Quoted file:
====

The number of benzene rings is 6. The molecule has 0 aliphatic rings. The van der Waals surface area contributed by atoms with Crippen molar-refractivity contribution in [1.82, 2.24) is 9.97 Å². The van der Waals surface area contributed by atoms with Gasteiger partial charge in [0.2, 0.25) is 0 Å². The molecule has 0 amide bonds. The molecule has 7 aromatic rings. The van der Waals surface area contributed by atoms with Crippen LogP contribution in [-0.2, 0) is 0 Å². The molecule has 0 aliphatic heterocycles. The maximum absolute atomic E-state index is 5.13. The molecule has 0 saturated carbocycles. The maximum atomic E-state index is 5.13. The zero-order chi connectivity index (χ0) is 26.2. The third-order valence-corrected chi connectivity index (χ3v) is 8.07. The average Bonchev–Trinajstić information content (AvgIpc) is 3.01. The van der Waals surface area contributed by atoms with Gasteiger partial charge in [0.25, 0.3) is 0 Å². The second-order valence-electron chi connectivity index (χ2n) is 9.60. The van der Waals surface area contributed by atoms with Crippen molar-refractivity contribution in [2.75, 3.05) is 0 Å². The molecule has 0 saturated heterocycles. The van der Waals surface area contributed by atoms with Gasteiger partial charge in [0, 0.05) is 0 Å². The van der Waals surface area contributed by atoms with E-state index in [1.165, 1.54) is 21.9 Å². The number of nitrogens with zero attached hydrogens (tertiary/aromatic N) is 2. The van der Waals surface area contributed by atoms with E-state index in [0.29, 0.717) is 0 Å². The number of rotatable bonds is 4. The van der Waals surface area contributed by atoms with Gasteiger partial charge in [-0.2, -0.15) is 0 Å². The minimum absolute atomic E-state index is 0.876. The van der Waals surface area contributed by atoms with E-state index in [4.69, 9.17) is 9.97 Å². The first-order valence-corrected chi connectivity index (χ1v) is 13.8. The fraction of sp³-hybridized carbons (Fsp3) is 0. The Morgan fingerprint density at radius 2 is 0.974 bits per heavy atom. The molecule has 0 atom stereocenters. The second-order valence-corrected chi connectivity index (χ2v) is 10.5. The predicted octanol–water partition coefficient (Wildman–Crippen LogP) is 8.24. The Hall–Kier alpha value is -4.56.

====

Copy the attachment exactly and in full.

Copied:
The number of benzene rings is 6. The molecule has 0 aliphatic rings. The van der Waals surface area contributed by atoms with Crippen molar-refractivity contribution in [1.82, 2.24) is 9.97 Å². The van der Waals surface area contributed by atoms with Gasteiger partial charge in [0.2, 0.25) is 0 Å². The molecule has 0 amide bonds. The molecule has 7 aromatic rings. The van der Waals surface area contributed by atoms with Crippen LogP contribution in [-0.2, 0) is 0 Å². The molecule has 0 aliphatic heterocycles. The maximum absolute atomic E-state index is 5.13. The molecule has 0 saturated carbocycles. The maximum atomic E-state index is 5.13. The zero-order chi connectivity index (χ0) is 26.2. The third-order valence-corrected chi connectivity index (χ3v) is 8.07. The average Bonchev–Trinajstić information content (AvgIpc) is 3.01. The van der Waals surface area contributed by atoms with Gasteiger partial charge in [0.25, 0.3) is 0 Å². The second-order valence-electron chi connectivity index (χ2n) is 9.60. The van der Waals surface area contributed by atoms with Crippen molar-refractivity contribution in [2.75, 3.05) is 0 Å². The molecule has 0 saturated heterocycles. The van der Waals surface area contributed by atoms with Gasteiger partial charge in [0, 0.05) is 0 Å². The van der Waals surface area contributed by atoms with E-state index in [1.165, 1.54) is 21.9 Å². The number of nitrogens with zero attached hydrogens (tertiary/aromatic N) is 2. The van der Waals surface area contributed by atoms with E-state index in [0.29, 0.717) is 0 Å². The number of rotatable bonds is 4. The van der Waals surface area contributed by atoms with Gasteiger partial charge in [-0.2, -0.15) is 0 Å². The minimum absolute atomic E-state index is 0.876. The van der Waals surface area contributed by atoms with E-state index in [4.69, 9.17) is 9.97 Å². The first-order valence-corrected chi connectivity index (χ1v) is 13.8. The fraction of sp³-hybridized carbons (Fsp3) is 0. The Morgan fingerprint density at radius 2 is 0.974 bits per heavy atom. The molecule has 0 atom stereocenters. The second-order valence-corrected chi connectivity index (χ2v) is 10.5. The predicted octanol–water partition coefficient (Wildman–Crippen LogP) is 8.24. The Hall–Kier alpha value is -4.56.